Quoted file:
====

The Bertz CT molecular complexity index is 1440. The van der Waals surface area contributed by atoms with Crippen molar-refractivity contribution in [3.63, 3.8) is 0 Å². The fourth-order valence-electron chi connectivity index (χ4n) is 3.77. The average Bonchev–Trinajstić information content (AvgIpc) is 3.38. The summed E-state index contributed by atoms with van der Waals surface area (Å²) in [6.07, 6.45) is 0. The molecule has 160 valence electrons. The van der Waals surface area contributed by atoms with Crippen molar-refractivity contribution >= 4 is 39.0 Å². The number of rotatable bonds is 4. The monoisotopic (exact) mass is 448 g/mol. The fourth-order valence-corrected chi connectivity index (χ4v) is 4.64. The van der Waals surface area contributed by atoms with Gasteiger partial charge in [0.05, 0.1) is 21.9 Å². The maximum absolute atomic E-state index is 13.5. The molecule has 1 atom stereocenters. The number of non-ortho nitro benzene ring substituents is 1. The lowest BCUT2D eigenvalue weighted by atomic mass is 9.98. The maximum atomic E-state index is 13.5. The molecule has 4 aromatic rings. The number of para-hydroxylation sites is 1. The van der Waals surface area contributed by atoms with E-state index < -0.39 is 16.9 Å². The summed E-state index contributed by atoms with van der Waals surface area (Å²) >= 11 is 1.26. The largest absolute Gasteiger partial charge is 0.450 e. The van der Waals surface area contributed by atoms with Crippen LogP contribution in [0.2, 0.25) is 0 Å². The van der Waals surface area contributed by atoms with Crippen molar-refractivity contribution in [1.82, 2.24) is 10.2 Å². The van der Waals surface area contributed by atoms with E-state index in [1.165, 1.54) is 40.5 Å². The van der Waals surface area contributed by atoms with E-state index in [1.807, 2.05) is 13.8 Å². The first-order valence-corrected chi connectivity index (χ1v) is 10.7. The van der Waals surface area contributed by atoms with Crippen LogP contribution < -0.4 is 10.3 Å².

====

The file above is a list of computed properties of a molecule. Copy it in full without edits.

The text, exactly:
The Bertz CT molecular complexity index is 1440. The van der Waals surface area contributed by atoms with Crippen molar-refractivity contribution in [3.63, 3.8) is 0 Å². The fourth-order valence-electron chi connectivity index (χ4n) is 3.77. The average Bonchev–Trinajstić information content (AvgIpc) is 3.38. The summed E-state index contributed by atoms with van der Waals surface area (Å²) in [6.07, 6.45) is 0. The molecule has 160 valence electrons. The van der Waals surface area contributed by atoms with Crippen molar-refractivity contribution >= 4 is 39.0 Å². The number of rotatable bonds is 4. The monoisotopic (exact) mass is 448 g/mol. The fourth-order valence-corrected chi connectivity index (χ4v) is 4.64. The van der Waals surface area contributed by atoms with Gasteiger partial charge in [0.05, 0.1) is 21.9 Å². The maximum absolute atomic E-state index is 13.5. The molecule has 1 atom stereocenters. The number of non-ortho nitro benzene ring substituents is 1. The lowest BCUT2D eigenvalue weighted by atomic mass is 9.98. The maximum atomic E-state index is 13.5. The molecule has 4 aromatic rings. The number of para-hydroxylation sites is 1. The van der Waals surface area contributed by atoms with E-state index < -0.39 is 16.9 Å². The summed E-state index contributed by atoms with van der Waals surface area (Å²) >= 11 is 1.26. The largest absolute Gasteiger partial charge is 0.450 e. The van der Waals surface area contributed by atoms with Crippen LogP contribution in [0.2, 0.25) is 0 Å². The van der Waals surface area contributed by atoms with Crippen molar-refractivity contribution in [1.82, 2.24) is 10.2 Å². The van der Waals surface area contributed by atoms with E-state index in [1.165, 1.54) is 40.5 Å². The van der Waals surface area contributed by atoms with E-state index in [1.807, 2.05) is 13.8 Å². The first-order valence-corrected chi connectivity index (χ1v) is 10.7. The van der Waals surface area contributed by atoms with Crippen LogP contribution < -0.4 is 10.3 Å².